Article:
It’s likely that if you asked Wayne Wudyka where he thought Huntington Cleaners would go when he bought it in 1992, his answer would not have been “global.” From that little corner shop, Wudyka learned the business and grew a contents cleaning empire. You know that empire as Certified Restoration Drycleaning Network, or CRDN.

“We came up with a really good process for restoring garments. We built a process around homeowners who have had a tragic loss,” Wudyka said as he strolled through rows and rows of pressed, cleaned, restored garments. “We treat every garment like a one-piece order.”

Efficiency with an eye for detail is the name of the game, and it’s evident the moment you walk through the door of any of their facilities. Many in the contents cleaning industry preach the importance of organization and documentation, and CRDN is no exception. Every single item gets a barcode, and is tracked through the entire process that starts with a phone call for help.

CRDN sends “first responders” to homes as soon as a homeowner calls for help. Someone from the management level also goes on every call. Photos are taken of every room, and expectations set with the homeowner. From there, an on-site inventory is taken of every item in every room.

“We walk victims through the loss scene. We ask what they need in the next two weeks. Those items are cleaned and returned to them in 24 hours,” Wudyka said. Other items they may not need right away are cleaned and stored by CRDN until the owner is ready to get them back.

When items are brought back to a home, they’re put back in the same spot from which they were taken – curtains hung up, rugs placed neatly, clothes rehung in closets, etc. This is why Wudyka says they are “usually the first ones in, and the last ones in.”

According to Wudyka, 23 percent of the contents in a home can be restored and CRDN has a 98 percent success rate, which can save insurance companies and owners up to 80 percent versus replacement costs. CRDN will even clean the feathers inside your pillows, and re-stuff them for you. During my tour of CRDN, I also saw designer handbags, shoes, taxidermy and a whole lot more being carefully hand-cleaned. Thousands – maybe even millions – of other clothing items were being machine-washed, pressed, sewn, tagged, and on and on.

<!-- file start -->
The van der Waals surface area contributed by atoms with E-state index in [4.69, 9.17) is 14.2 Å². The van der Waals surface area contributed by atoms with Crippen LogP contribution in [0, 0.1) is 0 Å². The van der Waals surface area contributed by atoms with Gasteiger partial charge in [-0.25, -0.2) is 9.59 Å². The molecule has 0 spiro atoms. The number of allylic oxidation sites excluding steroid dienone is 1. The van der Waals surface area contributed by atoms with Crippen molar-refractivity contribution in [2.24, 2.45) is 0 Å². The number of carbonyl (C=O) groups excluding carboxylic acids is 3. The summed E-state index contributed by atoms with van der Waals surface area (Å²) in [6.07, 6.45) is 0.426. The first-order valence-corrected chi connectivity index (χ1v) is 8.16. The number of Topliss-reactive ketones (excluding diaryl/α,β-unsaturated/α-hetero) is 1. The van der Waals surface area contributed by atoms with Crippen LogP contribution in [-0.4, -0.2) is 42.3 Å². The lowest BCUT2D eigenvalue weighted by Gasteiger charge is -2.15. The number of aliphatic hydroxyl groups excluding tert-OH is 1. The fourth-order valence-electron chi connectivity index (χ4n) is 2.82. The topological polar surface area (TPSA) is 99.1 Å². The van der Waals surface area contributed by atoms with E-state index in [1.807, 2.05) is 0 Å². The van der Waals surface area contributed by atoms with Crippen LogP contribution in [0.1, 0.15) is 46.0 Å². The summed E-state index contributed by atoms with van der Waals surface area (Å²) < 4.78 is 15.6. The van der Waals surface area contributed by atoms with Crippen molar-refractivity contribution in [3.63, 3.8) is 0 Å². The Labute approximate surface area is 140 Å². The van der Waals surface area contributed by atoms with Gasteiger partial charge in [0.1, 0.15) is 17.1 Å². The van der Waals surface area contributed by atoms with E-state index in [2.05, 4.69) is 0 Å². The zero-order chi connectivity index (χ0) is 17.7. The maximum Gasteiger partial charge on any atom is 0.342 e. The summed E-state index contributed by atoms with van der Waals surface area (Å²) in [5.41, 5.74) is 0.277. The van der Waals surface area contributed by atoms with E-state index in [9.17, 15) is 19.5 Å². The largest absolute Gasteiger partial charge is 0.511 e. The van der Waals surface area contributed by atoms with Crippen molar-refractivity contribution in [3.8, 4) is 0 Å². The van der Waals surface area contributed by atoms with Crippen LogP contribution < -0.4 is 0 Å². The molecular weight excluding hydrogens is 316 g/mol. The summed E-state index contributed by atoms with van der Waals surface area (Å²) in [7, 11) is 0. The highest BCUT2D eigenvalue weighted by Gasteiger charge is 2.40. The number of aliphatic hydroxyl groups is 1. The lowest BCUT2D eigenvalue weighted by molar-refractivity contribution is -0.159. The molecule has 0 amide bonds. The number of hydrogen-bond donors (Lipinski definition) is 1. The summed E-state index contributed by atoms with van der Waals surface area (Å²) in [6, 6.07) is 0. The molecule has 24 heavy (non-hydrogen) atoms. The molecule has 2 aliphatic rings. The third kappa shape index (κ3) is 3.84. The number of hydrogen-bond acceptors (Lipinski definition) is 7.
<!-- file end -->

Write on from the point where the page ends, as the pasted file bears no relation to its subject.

“There is a lot of chemistry behind the scenes, especially when you have a heavy odor loss,” Wudyka explained about the process. For extreme odor cases, CRDN has several ozone rooms to allow items to air out before starting the actual cleaning process. About 5 percent of the items spend time in the ozone rooms.

The solvent used in the dry cleaning machines isn’t cheap. But, it’s reusable once it’s returned to its crystal-clear state. That solvent is used twice in each load. First, the prewash gets out 90 percent of the dirt. The second wash includes the soap. Then, it’s on to drying, pressing and the steam tunnel.

Back to the little details, if a garment comes in with a unique button or other decoration, the CRDN staff removes the button and places it aside, again carefully tagging it for later. When the garment is fully cleaned, that button is reunited with the item and sewn back on as if it had never left. They also note the condition of items – so if a jacket has a rip, it’s documented so there’s no confusion later.

For the high-ticket items I mentioned earlier, like designer handbags or items from a high-profile customer, CRDN has a vault amidst its tens of thousands of feet of warehouses in the metro Detroit area alone (add in lots more square feet when you start talking about the rest of the U.S, U.K. and Canada!)

CRDN has helped with some major loss scenarios over the years. Just last year, there was a fire at a warehouse that stored resale clothing items for nine stores in low-income areas. Rather than having to start over, CRDN cleaned the clothes and saved the non-profit from what could have been a half million dollar loss.

On July 2, 2007, fire damaged 600 gowns at a wedding dress shop – five days before one of the most popular wedding dates in history, 7/7/07. With about 100 of the gowns also needing alterations, CRDN got to work cleaning, plus brought in seamstresses and had brides getting alterations done on the spot. Dresses were being delivered to brides at the church the day of the wedding – and all was saved.

The Snow White dress above holds another unique story. It was brought to CRDN in late 2013 to be restored. The client’s daughter wore the dress every day for a year back in 1999, and it was the family’s most precious belonging. The dress was restored and returned to the family within 24 hours, to many tears of joy. 

For Wudyka and his staff, and most in the restoration industry, customer service is the core of the business. “We are highly skilled in our trade,” Wudyka asserted. “We bring together technical expertise with empathy. We are consistent with that.” 



CRDN by the Numbers

2001: CRDN Launched

Year 1: 34 Franchises

Year 2: Added Canada & U.K.

1,200: Average # of claims per month

24,000: Total claims in 2014

94%: Percentage of population served in U.S. & Canada

 10 million: Number of garments cleaned in 1 year